Port terminals consist of two interfaces for transferring cargo among transport modes: (1) the seaside or quayside interface and (2) the landside interface. At the seaside interface, cargo is loaded and unloaded from the vessels and stored temporarily at the yard. Landside operations consist of receiving and dispatching cargo from external trucks and rail. The increasing volumes of international trade are demanding more efficient cargo handling throughout the port logistic chain and coordination with the hinterland, hence attracting more attention from both practitioners and researchers on the landside interface of ports. Due to the high variability of truck arrivals with a significant concentration at peak hours, congestion at the access gates of ports and an unbalanced utilization of the resources occur. Truck appointment systems (TAS) have already been implemented in some ports as a coordination mechanism to reduce congestion at ports, balance demand and capacity, and reduce truck turnaround times. Based on the current situation faced by the Port of Arica, Chile, this paper aims to analyze potential configurations of a TAS and evaluate its impacts on yard operations, specifically in the reduction of container rehandles, as well as truck turnaround times. For this, a discrete-event simulation model and a heuristic procedure are proposed and experimentation is performed using historical data from the port terminal. Results indicate that implementing a TAS may significantly benefit yard operations in terms of reducing container rehandles as well as truck waiting times.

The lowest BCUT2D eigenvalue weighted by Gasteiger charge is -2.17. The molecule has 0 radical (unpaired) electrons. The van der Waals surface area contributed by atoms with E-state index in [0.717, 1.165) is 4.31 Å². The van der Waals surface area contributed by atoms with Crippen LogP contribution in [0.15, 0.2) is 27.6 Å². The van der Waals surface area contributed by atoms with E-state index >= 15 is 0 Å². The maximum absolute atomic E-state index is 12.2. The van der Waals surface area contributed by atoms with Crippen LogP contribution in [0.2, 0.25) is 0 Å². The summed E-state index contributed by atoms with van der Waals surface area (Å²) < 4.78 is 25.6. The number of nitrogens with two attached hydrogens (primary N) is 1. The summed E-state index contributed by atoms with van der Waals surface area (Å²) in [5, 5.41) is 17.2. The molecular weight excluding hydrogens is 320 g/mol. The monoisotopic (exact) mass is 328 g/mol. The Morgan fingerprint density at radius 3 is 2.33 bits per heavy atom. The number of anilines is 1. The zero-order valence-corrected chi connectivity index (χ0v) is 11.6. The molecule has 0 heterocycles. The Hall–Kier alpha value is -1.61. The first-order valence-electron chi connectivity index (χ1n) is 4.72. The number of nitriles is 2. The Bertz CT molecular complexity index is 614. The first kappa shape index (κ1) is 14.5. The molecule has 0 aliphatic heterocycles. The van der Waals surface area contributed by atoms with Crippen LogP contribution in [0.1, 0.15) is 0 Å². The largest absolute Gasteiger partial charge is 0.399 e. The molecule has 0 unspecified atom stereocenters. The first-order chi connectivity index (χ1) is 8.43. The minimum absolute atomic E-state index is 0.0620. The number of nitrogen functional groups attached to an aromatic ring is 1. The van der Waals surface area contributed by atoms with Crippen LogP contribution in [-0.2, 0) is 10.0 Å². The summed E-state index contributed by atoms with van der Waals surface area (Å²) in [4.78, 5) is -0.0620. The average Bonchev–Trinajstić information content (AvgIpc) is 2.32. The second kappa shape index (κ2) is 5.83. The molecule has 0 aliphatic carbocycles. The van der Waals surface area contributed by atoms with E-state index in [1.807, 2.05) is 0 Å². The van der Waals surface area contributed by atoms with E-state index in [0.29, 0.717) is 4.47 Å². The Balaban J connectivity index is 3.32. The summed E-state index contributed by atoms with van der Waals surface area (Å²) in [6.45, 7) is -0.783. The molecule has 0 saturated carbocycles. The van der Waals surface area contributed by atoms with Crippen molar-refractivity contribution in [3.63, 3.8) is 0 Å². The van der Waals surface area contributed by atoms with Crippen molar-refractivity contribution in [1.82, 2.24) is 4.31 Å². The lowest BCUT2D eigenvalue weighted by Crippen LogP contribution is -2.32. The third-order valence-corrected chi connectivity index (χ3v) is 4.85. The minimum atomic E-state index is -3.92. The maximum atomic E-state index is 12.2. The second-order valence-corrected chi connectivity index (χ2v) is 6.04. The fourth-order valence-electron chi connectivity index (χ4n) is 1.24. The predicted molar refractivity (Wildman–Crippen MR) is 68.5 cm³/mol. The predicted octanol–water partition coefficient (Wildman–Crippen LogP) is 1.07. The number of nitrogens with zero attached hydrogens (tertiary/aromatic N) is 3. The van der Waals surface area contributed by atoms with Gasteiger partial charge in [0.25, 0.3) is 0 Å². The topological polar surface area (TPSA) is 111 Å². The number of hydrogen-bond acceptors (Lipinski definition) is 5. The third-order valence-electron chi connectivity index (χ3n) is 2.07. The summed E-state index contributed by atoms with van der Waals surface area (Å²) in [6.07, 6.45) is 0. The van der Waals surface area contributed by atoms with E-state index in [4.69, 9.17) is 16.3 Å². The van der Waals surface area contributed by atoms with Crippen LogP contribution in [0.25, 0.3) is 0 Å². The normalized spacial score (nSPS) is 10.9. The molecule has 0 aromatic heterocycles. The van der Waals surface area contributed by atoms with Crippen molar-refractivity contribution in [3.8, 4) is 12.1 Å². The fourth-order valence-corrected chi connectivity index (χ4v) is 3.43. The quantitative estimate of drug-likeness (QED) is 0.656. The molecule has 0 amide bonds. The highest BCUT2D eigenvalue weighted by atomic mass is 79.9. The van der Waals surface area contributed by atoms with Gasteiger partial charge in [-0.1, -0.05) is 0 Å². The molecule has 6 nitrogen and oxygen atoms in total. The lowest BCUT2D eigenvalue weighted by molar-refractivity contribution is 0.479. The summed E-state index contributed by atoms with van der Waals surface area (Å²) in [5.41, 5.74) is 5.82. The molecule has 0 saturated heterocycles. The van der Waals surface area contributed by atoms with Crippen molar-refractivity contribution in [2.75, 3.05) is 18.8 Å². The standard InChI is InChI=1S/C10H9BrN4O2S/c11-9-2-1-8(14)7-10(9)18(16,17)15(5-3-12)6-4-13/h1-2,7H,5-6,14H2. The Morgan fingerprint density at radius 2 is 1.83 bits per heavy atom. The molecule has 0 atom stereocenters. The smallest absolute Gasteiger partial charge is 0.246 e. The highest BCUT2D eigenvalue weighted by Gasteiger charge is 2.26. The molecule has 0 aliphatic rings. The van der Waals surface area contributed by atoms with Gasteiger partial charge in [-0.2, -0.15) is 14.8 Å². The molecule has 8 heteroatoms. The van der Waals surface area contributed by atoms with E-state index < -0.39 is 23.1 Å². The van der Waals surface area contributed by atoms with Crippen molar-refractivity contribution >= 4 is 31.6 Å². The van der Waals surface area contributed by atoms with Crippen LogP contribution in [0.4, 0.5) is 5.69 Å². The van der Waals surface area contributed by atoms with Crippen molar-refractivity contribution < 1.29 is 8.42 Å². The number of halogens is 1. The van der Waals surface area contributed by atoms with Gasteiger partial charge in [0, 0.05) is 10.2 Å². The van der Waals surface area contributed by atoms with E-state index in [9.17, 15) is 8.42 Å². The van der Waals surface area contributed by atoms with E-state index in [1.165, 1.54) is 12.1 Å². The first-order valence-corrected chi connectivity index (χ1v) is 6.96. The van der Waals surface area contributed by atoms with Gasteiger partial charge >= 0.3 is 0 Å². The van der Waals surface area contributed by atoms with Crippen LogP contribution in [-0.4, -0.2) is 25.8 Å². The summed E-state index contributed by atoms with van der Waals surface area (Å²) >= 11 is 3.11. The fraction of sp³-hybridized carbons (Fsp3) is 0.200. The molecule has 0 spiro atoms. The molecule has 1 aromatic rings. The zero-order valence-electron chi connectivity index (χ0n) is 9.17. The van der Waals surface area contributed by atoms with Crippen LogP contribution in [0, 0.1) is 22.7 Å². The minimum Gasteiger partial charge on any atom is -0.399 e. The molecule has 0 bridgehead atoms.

Bibliographical noteFunding Information:
This work has been financially supported by the Asociaci?n Mexicana de Cultura A.C. as well as by Research Grant P11IDL2-10759 of Innova Corfo from the Economy Ministry of Chile. We thank the Port of Arica for the support provided for this study.
© 2016, Springer Science+Business Media New York.
- Discrete-event simulation
- Landside coordination
- Port terminal operations
- Truck appointment system